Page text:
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Published: Saturday, November 16, 2013, 12:01 a.m.

Keeping faith for 112 years

  • Vi Jackson takes the lead as the Second Baptist Church choir sings behind her on Sunday morning. Second Baptist is celebrating its 112th anniversary t...

    Genna Martin / The Herald

    Vi Jackson takes the lead as the Second Baptist Church choir sings behind her on Sunday morning. Second Baptist is celebrating its 112th anniversary this weekend.

  • Lawrence Hill plays the trumpet with the choir band at a Second Baptist Church of Everett service on Nov. 10.

    Genna Martin / The Herald

    Lawrence Hill plays the trumpet with the choir band at a Second Baptist Church of Everett service on Nov. 10.

EVERETT -- The choir enters from the back of the sanctuary.
Its choreographed stroll down the center aisle sets the rhythm for the first hymn of the morning. The congregation stands. They smile, sing and clap along. Some sway and a few raise their hands in praise.
At Second Baptist Church in Everett, people come dressed in their Sunday best. A group of teen ushers hands out fans to each woman of a certain age, many wearing hats, and they keep tissue boxes on hand should the spirit move.
Since 1901, Second Baptist Church has been the place of worship for many of Snohomish County's black families. Among the people who call Second Baptist home are former Everett city Councilman Carl Gipson, Everett School Board Director Pam LeSesne and Ozie Greene, one of the first black men to integrate the Air Force. Greene's daughter Janice is the head of the NAACP in Everett.
Second Baptist celebrates its anniversary each year, including its 112th Sunday. It's a bigger celebration this time around because it includes the dedication of the church's newly remodeled community center next door.
Now a more multiracial congregation, Second Baptist has as one of its goals that the people serve God through serving the community.
"As Christians and as citizens of Everett, we believe we have an obligation to this community," the Rev. Charlie Jackson said. "The community center will serve hot meals to retired folks. It will be a place to help single parents and their children and be home to our youth group."
The community center is just one of Second Baptist's ministries. Church members give regularly to the food bank, make quilts for seniors in nursing homes, volunteer to help domestic violence victims, support the Cocoon House shelter for teens and regularly visit inmates of the Snohomish County jail.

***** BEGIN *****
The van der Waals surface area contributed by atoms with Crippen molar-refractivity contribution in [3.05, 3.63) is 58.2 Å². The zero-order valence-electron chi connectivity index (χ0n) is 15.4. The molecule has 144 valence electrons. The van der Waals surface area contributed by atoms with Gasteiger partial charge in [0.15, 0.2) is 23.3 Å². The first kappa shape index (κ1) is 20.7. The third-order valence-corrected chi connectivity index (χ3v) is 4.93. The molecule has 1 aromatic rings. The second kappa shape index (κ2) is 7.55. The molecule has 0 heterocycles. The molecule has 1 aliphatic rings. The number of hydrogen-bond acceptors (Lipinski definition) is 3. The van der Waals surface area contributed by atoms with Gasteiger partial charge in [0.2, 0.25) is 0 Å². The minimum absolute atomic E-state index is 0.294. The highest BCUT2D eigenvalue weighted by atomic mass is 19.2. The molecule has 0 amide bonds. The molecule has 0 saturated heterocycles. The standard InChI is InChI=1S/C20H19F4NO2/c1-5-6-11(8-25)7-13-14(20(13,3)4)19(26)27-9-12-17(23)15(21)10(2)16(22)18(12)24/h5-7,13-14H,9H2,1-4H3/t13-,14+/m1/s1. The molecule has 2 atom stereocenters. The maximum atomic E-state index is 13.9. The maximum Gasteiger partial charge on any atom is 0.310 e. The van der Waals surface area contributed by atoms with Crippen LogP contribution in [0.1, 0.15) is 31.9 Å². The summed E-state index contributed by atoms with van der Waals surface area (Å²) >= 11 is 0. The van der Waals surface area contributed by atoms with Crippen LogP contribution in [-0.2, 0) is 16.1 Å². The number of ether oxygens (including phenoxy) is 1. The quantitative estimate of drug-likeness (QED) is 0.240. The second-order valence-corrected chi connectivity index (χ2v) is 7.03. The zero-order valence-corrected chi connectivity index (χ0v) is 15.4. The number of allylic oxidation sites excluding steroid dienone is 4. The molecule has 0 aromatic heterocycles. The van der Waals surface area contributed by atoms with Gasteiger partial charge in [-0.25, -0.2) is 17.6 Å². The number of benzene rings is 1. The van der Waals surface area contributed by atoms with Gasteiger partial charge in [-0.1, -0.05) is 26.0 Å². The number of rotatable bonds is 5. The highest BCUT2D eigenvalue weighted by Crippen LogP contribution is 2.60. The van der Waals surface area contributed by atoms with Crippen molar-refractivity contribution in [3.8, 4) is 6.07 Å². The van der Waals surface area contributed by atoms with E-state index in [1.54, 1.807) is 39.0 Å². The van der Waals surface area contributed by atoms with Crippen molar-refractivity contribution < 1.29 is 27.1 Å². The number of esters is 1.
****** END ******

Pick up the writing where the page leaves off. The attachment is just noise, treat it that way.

People at Second Baptist know what it's like to struggle, Jackson said.
The people who organized the church were those who traveled to Washington state in the late 1890s and early 1900s looking for work and a better place to live. It wasn't that Snohomish County was without racism, it's just that other places were worse, Jackson said.
"The typical push-pull factors of racism were behind the migration," Jackson said. "Pushed from one place and pulled to another. Those who moved here first and proved themselves then opened the doors for others to come."
In the early 1900s, Second Baptist Church probably was one of the few gathering spots for black families in Everett, Jackson said.
The congregation's first church building was on Rainier Street. In 1922, the church bought property at Virginia and California streets. The 1960s were a time of major growth, including the construction of the current building, under the direction of the Rev. Leon Jones. The next pastor, the Rev. Matthew McSwain, served 20 years through the 1970s and '80s. In 1979, Jackson, then a young man, visited Second Baptist and met his future wife, Cheryl, who had grown up in the church. In 1991, Jackson was called to serve as pastor of Second Baptist Church. His brother, Greg, is the music minister.
Jackson said he loves his 120-member church family.
"Second Baptist is a gold mine of wonderful folks," Jackson said. "As I like to say, some of God's best people worship here."
The admiration is mutual, said Sheila Logan, a longtime member and a deaconess.
"We love our pastor and his family," Logan said. "There is never a time when he is too busy for any of us. At Second Baptist we care for one another, and it's important that we support each other."
Among the important relationships in the church are those between the men of Second Baptist, Jackson said.
"The older men act as mentors for the younger men," Jackson said. "I am confident that this will keep going because these men will leave a legacy. A strong male presence in our church is so vital for our youth."
When the Sunday service is over, there's another round of hugs among the congregation, invitations to dinner offered and plans made for the coming week.
Outside, some of the choir members hum the last hymn of the morning as they walk to their cars.
Gale Fiege: 425-339-3427; gfiege@heraldnet.com.
Celebration
Second Baptist Church has scheduled its 112th anniversary celebration service for 10:45 a.m. Sunday , 2801 Virginia Ave., Everett. At 12:30 p.m., its community center, 2416 California Ave., is to be dedicated, followed by the church anniversary dinner. More information is at www.sbceverett.org or call 425-259-6545.
Story tags » EverettChurches

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